Welcome to the 5th part of this tutorial series!
In the previous tutorial, we have created an iOS project, and made pjsip functions ready to be called. In today’s tutorial, we are going to actually call those pjsip functions from our iOS app. Continue reading
We have successfully compiled pjsip and the demo in part 1, managed to set up the VoIP server in part 2, and discussed the basic usage of pjsip APIs in part 3.
In this part 4, we will start building our own iOS VoIP app from stratch. By setting up a new project to make use of the pjsip libraries and header files, we’ll have a good foundation project in which we can call any pjsip methods. Continue reading
Welcome to the third part of this tutorial series!
In the 1st post, we talked about how to compile pjsip, and run the built in demo on a real device. And in the 2nd post, we discussed setting up your own VoIP server, and actually made our 1st VoIP call from the iPhone to the Mac.
Today, we’re going to show you how to handle basic VoIP operations using pjsip. We’ll go into the details of the mac receiver voip app. Continue reading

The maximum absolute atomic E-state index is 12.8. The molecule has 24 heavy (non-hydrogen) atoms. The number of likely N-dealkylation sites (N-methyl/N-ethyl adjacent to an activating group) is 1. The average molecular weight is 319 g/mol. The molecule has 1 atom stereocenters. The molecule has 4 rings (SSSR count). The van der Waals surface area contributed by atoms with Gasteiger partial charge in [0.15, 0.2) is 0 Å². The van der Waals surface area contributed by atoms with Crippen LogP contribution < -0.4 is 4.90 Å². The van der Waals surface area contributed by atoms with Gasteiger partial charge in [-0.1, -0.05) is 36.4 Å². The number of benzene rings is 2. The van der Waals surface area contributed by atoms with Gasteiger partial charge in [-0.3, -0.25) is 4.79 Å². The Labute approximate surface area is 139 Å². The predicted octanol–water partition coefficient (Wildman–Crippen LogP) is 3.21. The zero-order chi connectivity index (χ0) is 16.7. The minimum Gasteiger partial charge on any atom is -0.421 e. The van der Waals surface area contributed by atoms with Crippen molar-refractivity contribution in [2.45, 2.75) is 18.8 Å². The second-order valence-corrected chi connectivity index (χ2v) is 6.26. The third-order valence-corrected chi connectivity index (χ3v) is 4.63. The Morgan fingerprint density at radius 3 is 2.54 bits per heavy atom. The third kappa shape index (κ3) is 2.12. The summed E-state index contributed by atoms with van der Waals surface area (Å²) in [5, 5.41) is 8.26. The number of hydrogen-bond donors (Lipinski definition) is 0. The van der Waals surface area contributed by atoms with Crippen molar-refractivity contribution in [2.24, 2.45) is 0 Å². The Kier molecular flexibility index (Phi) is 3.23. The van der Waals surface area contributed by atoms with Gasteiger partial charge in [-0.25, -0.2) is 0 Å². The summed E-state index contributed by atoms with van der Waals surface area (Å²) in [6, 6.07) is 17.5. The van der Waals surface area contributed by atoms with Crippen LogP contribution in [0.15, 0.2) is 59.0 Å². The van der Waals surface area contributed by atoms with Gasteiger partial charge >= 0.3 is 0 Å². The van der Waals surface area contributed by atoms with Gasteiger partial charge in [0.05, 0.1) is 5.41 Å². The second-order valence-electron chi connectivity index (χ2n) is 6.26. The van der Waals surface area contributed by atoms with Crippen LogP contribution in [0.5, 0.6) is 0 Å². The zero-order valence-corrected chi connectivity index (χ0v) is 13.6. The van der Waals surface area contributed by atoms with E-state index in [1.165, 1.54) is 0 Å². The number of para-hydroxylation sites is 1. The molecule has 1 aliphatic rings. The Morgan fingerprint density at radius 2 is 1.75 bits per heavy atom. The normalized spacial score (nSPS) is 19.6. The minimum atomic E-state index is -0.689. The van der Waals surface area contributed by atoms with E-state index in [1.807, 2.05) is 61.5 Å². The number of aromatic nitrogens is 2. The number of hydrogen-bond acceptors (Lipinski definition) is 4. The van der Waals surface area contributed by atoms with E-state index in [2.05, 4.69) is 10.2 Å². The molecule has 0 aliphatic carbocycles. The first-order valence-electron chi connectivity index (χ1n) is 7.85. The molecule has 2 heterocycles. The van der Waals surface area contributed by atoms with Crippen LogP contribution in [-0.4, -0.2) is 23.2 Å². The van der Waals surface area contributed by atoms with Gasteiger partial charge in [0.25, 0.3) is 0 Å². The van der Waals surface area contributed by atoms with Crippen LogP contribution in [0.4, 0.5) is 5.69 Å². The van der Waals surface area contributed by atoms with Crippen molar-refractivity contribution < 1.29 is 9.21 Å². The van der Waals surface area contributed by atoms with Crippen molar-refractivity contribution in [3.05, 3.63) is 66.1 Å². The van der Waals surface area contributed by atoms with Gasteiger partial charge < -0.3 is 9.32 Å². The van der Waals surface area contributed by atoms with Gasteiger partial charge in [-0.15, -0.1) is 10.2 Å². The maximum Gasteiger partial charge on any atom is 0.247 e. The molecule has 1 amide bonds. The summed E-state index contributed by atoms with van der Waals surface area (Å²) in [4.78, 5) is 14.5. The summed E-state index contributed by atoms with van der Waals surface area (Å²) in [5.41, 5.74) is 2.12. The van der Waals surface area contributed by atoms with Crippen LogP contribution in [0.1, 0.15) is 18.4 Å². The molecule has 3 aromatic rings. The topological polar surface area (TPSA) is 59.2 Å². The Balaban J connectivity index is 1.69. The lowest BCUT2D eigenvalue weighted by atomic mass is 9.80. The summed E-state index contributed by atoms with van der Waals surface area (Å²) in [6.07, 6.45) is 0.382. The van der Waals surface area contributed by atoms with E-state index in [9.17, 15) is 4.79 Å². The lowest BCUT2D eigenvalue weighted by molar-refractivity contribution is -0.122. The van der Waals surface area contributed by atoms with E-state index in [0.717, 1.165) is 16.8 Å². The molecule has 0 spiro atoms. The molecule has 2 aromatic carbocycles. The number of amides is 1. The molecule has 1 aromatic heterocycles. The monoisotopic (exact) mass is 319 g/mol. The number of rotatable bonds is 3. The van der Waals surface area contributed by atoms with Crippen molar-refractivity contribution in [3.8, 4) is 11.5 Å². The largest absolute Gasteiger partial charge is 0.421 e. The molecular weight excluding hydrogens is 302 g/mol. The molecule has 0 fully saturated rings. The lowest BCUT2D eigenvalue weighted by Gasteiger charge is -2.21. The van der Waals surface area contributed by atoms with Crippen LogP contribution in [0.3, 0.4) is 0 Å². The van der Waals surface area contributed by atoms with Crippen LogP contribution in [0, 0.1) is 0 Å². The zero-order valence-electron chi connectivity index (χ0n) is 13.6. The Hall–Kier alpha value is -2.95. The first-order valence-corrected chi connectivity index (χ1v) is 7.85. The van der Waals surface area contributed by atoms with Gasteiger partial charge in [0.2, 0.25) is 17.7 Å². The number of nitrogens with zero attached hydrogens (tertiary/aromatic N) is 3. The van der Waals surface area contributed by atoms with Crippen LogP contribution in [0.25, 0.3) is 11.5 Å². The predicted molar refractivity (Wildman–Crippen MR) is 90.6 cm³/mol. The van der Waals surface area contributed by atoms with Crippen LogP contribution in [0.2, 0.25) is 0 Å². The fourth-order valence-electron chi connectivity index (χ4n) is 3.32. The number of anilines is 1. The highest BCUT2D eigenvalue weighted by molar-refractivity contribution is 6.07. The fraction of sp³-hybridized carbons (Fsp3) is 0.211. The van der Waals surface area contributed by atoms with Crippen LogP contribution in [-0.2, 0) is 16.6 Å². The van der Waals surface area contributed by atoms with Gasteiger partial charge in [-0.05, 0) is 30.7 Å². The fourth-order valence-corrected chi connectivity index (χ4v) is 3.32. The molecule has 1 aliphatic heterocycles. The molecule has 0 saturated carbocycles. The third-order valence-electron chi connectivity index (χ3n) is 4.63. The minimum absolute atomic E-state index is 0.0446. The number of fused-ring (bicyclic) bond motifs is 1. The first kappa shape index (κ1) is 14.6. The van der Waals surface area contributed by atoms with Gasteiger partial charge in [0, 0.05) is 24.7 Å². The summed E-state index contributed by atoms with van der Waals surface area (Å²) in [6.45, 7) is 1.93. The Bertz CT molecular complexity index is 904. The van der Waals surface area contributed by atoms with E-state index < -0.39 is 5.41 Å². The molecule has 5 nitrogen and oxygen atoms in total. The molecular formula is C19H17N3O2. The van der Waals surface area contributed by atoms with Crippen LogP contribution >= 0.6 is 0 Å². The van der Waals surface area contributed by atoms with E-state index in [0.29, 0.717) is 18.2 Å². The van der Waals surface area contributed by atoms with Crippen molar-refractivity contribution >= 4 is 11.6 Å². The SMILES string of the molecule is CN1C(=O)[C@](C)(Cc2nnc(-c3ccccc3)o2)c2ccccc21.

Welcome to the second part of this tutorial series! In previous post, we have talked about how to compile pjsip, and run the built in demo on a real device.
After this tutorial, you’ll be able to make your 1st VoIP call via the demo we compiled before. Continue reading
In this tutorial series, I will walk you through creating an iOS VoIP app. After finishing this series, you’ll have a working VoIP app, that can make outbound VoIP call and receive incoming call. Continue reading
When we compile our program, the compiler turns our code to binary executables, that can be executed directly by CPU.
Have you ever wondered how these binary executables actually structured? Would you love to be able to understand them and even modify them directly?
Well, after this series, you’ll be able to understand every single byte of a simple Hello World executable. The binary executables would no longer be a mystery to you, you’ll be able to open them up and read them just like plain text.
otool -hv to inspect the type of macOS / iOS binary. Continue reading